How many instructors revise their multiple-choice tests based on their students’ responses? If one wishes to make a better multiple-choice test, a statistical analysis of these responses could be helpful.
We have developed a freely available web-based program to analyze a multiple-choice test, and it requires no programming experience – just your student response data and the answer key in two excel spreadsheets.
The program outputs a pdf file that goes beyond the usual scoring but includes many other metrics, which would help the instructor to revise the test for improving its reliability.
The outputs include difficulty index, discrimination index, Cronbach alpha, item response theory, and distractor analysis. It also outputs if a question should be kept or removed based on four different criteria. The source code is open-access, and we invite others to improve it.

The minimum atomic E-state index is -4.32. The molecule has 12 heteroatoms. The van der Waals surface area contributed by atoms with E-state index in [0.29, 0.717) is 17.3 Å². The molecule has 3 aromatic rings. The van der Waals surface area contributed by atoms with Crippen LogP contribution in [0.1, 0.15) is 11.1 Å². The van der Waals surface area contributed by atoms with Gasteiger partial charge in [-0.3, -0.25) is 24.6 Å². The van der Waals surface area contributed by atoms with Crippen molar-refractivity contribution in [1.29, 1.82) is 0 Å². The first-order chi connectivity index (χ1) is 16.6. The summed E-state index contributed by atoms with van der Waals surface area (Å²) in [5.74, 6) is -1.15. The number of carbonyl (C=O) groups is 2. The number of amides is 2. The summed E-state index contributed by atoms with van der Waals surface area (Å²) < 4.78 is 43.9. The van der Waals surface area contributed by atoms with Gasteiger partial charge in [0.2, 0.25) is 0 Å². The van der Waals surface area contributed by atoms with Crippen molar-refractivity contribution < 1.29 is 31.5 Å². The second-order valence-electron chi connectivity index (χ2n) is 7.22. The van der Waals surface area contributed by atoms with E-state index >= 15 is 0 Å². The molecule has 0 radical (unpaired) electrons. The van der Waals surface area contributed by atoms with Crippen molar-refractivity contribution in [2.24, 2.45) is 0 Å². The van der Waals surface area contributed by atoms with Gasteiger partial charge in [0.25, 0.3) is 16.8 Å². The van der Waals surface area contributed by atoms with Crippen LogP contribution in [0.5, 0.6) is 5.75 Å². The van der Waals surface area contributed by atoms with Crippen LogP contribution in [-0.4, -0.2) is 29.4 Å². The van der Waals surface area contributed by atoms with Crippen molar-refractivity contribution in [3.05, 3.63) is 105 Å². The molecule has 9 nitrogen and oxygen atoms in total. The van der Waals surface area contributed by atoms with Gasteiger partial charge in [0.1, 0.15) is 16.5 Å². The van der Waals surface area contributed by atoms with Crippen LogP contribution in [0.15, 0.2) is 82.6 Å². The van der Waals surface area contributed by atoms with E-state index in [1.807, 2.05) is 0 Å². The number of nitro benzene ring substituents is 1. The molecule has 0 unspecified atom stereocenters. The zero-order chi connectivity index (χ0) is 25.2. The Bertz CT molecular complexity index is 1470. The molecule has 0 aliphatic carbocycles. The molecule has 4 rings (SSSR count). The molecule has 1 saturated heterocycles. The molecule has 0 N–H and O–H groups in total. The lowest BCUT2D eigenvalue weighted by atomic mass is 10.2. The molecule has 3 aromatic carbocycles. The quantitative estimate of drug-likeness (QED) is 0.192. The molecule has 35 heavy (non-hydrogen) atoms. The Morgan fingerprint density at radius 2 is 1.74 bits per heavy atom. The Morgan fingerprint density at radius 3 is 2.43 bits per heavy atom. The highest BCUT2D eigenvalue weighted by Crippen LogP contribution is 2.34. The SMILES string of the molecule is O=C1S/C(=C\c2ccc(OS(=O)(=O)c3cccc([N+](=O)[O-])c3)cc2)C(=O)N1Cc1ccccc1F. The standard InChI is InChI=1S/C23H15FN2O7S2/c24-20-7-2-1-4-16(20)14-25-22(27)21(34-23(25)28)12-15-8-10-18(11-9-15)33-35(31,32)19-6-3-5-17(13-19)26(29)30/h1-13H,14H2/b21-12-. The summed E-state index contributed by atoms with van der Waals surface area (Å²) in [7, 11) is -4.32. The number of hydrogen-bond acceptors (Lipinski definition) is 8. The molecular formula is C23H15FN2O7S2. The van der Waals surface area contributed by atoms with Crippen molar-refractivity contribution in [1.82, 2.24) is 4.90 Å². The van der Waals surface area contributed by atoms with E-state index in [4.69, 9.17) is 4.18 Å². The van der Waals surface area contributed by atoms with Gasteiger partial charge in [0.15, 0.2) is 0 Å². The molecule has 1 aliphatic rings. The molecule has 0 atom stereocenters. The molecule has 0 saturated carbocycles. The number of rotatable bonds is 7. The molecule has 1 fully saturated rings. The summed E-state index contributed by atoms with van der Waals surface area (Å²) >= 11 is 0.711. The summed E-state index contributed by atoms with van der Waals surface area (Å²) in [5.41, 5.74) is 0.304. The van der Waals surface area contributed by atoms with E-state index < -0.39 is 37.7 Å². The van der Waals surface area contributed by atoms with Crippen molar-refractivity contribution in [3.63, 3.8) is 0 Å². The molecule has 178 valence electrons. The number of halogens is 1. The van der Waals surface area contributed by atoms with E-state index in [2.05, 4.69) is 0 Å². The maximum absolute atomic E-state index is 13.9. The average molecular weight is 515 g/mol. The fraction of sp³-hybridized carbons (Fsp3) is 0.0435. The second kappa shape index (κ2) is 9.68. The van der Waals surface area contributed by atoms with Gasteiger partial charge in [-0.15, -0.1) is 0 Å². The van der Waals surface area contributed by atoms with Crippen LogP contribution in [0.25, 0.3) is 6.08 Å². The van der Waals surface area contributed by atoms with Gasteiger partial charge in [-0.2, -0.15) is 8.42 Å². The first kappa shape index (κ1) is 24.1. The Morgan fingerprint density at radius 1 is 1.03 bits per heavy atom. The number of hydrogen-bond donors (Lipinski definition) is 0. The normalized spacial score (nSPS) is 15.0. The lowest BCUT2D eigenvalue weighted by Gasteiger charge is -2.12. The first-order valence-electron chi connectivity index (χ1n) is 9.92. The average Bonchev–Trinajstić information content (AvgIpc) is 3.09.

The description is given here at https://www.garrickadenbuie.com/project/mc-test-analysis/
The program can be accessed at https://apps.garrickadenbuie.com/mctestanalysis/
How to make the input excel files is at http://www.eng.usf.edu/~kaw/MCTestAnalysis/MCTestAnalysis_input.pdf
An example of a hypothetical output report is here at https://www.garrickadenbuie.com/project/2017-07-06-mc-test-analysis_files/MCTestAnalysis_Example-Report.pdf
The source code for developers is at https://github.com/gadenbuie/mctestanalysis
You can use our free scanning program https://blog.autarkaw.com/2021/09/29/a-multiple-choice-question-response-reader/ to give multiple-choice tests in the classroom. The scanning program generates the input files needed to analyze its results through the mctestanalysis program.
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